Fighting Cancer: February 4 is World Cancer Day

 

Cancer is terrifying. The word summons up images of loved ones lying in hospital beds or sitting while hooked up to tubes pumping chemotherapy drugs into them. It is a scary word and a scary condition that can cause death.

Despite being so common, cancer is misunderstood, including what it does to the human body. Cancer begins when normal cells begin growing out of control and forming tumors. If left unchecked, the cancers spread to surrounding areas that can negatively impact body function.

There are five major types of five, according to World Cancer Day.org. These include: carcinoma, sarcoma, lympona/myeloma, leukemia, and brain/spinal cord cancers. A carcinoma is a cancer caused by the cells that help protect organs, which invade surrounding tissues and organs. Examples include breast and lung cancer. A sarcoma is a tumor of bone or soft tissue. Lymphoma and myeloma are cancers that impact the immune system. Leukemia impacts bone marrow and white blood cells. Brain and spinal cord cancers impact the central nervous system.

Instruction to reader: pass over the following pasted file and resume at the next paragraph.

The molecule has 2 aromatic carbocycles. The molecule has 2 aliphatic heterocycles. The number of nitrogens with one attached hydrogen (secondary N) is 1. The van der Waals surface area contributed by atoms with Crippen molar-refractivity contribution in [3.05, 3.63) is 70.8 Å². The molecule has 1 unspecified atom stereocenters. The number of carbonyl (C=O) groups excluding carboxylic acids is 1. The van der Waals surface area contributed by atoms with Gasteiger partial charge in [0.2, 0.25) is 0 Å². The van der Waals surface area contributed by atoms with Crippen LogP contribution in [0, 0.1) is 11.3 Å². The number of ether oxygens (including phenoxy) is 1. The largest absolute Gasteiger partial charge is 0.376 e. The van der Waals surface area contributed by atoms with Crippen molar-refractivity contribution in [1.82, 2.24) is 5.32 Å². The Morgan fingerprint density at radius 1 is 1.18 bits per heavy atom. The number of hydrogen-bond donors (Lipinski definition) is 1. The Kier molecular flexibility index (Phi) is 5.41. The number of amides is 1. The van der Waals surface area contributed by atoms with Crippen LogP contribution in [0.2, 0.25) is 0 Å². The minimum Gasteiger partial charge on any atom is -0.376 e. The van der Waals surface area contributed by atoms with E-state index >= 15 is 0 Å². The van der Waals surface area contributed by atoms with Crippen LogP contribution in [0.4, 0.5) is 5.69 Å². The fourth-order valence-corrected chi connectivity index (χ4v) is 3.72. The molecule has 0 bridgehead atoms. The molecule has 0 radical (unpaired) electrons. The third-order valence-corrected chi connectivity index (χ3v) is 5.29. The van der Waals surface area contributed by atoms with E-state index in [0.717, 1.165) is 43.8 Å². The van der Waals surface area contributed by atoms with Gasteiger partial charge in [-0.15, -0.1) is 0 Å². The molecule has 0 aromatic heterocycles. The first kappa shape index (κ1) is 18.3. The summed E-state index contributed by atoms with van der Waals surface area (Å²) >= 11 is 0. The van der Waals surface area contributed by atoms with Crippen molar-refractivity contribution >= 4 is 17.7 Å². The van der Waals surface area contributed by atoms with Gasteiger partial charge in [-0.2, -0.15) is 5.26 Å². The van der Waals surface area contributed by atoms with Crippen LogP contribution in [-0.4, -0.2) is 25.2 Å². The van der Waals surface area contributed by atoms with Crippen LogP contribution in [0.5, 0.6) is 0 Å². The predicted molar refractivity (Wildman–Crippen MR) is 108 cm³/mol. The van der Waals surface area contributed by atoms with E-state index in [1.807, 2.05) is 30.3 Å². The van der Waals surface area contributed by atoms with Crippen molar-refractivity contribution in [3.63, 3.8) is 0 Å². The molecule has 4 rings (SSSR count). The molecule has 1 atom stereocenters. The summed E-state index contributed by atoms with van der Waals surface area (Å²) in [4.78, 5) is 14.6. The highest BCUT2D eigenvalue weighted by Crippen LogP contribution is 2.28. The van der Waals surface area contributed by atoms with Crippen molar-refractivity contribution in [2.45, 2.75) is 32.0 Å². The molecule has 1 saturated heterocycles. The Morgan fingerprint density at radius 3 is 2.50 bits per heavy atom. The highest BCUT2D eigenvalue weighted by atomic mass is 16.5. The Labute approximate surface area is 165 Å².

Approximately 9.6 million people die annually from cancer, according to World Cancer Day.org. And that number is on the rise – the number of cancer death is expected to increase to 13 million by 2030.

Despite the grim prognosis, there’s hope to be had with this situation. Early detection can make a major difference between life and death. One-third of cancers can be cured if detected early, World Cancer Day.org reports. Increased research in the future will help doctors detect cancer early and prevent or cure more cases of cancer.

World Cancer Day is designed to raise awareness of cancer and encourage early stage cancer detection and screenings in order to increase the chances of patient survival.

Check out the chart below to see some common cancer signs and symptoms. Read some of our past inspiring and heartfelt stories relating to cancer.

 

 

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